7. To enable the early boot system to process the disk binding, click Terminal at the bottom of the left navigation bar and enter the following commands:

    # yum install clevis-dracut
    # grubby --update-kernel=ALL --args="rd.neednet=1"
    # dracut -fv --regenerate-all

Verification

  1. Check that the newly added Tang key is now listed in the Keys section with the Keyserver type:

    RHEL web console: A keyserver key is listed
  2. Verify that the bindings are available for the early boot, for example:

    # lsinitrd | grep clevis
    clevis
    clevis-pin-sss
    clevis-pin-tang
    clevis-pin-tpm2
    -rwxr-xr-x   1 root     root         1600 Feb 11 16:30 usr/bin/clevis
    -rwxr-xr-x   1 root     root         1654 Feb 11 16:30 usr/bin/clevis-decrypt
    ...
    -rwxr-xr-x   2 root     root           45 Feb 11 16:30 usr/lib/dracut/hooks/initqueue/settled/60-clevis-hook.sh
    -rwxr-xr-x   1 root     root         2257 Feb 11 16:30 usr/libexec/clevis-luks-askpass

16.14.6. Basic NBDE and TPM2 encryption-client operations

The Clevis framework can encrypt plain-text files and decrypt both ciphertexts in the JSON Web Encryption (JWE) format and LUKS-encrypted block devices. Clevis clients can use either Tang network servers or Trusted Platform Module 2.0 (TPM 2.0) chips for cryptographic operations.

The following commands demonstrate the basic functionality provided by Clevis on examples containing plain-text files. You can also use them for troubleshooting your NBDE or Clevis+TPM deployments.

Encryption client bound to a Tang server

  • To check that a Clevis encryption client binds to a Tang server, use the clevis encrypt tang sub-command:

    $ clevis encrypt tang '{"url":"http://tang.srv:port"}' < input-plain.txt > secret.jwe
    The advertisement contains the following signing keys:
    
    _OsIk0T-E2l6qjfdDiwVmidoZjA
    
    Do you wish to trust these keys? [ynYN] y

    Change the http://tang.srv:port URL in the previous example to match the URL of the server where tang is installed. The secret.jwe output file contains your encrypted cipher text in the JWE format. This cipher text is read from the input-plain.txt input file.

    Alternatively, if your configuration requires a non-interactive communication with a Tang server without SSH access, you can download an advertisement and save it to a file:

    $ curl -sfg http://tang.srv:port/adv -o adv.jws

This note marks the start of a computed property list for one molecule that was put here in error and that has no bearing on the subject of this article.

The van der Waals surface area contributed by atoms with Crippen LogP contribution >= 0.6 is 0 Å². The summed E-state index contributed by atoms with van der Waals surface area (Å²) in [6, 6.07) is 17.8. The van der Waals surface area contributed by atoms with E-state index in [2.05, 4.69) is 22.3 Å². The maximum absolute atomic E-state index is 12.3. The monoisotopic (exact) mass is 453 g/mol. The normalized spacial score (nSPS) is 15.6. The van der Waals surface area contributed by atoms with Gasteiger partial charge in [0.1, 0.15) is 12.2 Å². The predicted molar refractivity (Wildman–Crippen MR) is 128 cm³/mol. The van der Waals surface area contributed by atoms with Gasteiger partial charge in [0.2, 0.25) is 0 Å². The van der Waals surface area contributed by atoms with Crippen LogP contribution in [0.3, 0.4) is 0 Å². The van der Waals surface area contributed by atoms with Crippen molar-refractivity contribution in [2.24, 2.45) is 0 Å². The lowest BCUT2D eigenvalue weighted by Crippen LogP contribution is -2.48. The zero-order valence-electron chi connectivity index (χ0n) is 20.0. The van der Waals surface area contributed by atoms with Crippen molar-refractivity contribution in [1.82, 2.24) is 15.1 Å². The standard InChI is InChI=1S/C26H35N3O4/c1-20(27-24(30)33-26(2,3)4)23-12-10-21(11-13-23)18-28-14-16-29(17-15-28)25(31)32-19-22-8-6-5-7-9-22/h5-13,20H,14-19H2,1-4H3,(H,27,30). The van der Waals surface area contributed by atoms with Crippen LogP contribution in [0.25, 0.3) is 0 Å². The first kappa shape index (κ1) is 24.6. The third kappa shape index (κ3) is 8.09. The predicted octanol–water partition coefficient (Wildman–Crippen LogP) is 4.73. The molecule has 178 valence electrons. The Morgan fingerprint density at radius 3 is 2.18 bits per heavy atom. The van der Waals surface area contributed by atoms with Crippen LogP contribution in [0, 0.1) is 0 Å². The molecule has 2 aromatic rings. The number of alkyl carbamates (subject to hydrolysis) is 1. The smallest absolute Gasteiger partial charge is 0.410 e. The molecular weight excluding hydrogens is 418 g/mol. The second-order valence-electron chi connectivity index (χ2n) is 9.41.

Use the advertisement in the adv.jws file for any following tasks, such as encryption of files or messages:

    $ echo 'hello' | clevis encrypt tang '{"url":"http://tang.srv:port","adv":"adv.jws"}'
  • To decrypt data, use the clevis decrypt command and provide the cipher text (JWE):

    $ clevis decrypt < secret.jwe > output-plain.txt

Encryption client using TPM 2.0

  • To encrypt using a TPM 2.0 chip, use the clevis encrypt tpm2 sub-command with the only argument in form of the JSON configuration object:

    $ clevis encrypt tpm2 '{}' < input-plain.txt > secret.jwe

    To choose a different hierarchy, hash, and key algorithms, specify configuration properties, for example:

    $ clevis encrypt tpm2 '{"hash":"sha256","key":"rsa"}' < input-plain.txt > secret.jwe
  • To decrypt the data, provide the ciphertext in the JSON Web Encryption (JWE) format:

    $ clevis decrypt < secret.jwe > output-plain.txt

The pin also supports sealing data to a Platform Configuration Registers (PCR) state. That way, the data can only be unsealed if the PCR hashes values match the policy used when sealing.

For example, to seal the data to the PCR with index 0 and 7 for the SHA-256 bank:

$ clevis encrypt tpm2 '{"pcr_bank":"sha256","pcr_ids":"0,7"}' < input-plain.txt > secret.jwe
Warning

Hashes in PCRs can be rewritten, and you no longer can unlock your encrypted volume. For this reason, add a strong passphrase that enable you to unlock the encrypted volume manually even when a value in a PCR changes.

If the system cannot automatically unlock your encrypted volume after an upgrade of the shim-x64 package, follow the steps in the Clevis TPM2 no longer decrypts LUKS devices after a restart KCS article.

Additional resources

  • clevis-encrypt-tang(1), clevis-luks-unlockers(7), clevis(1), and clevis-encrypt-tpm2(1) man pages
  • clevis, clevis decrypt, and clevis encrypt tang commands without any arguments show the built-in CLI help, for example: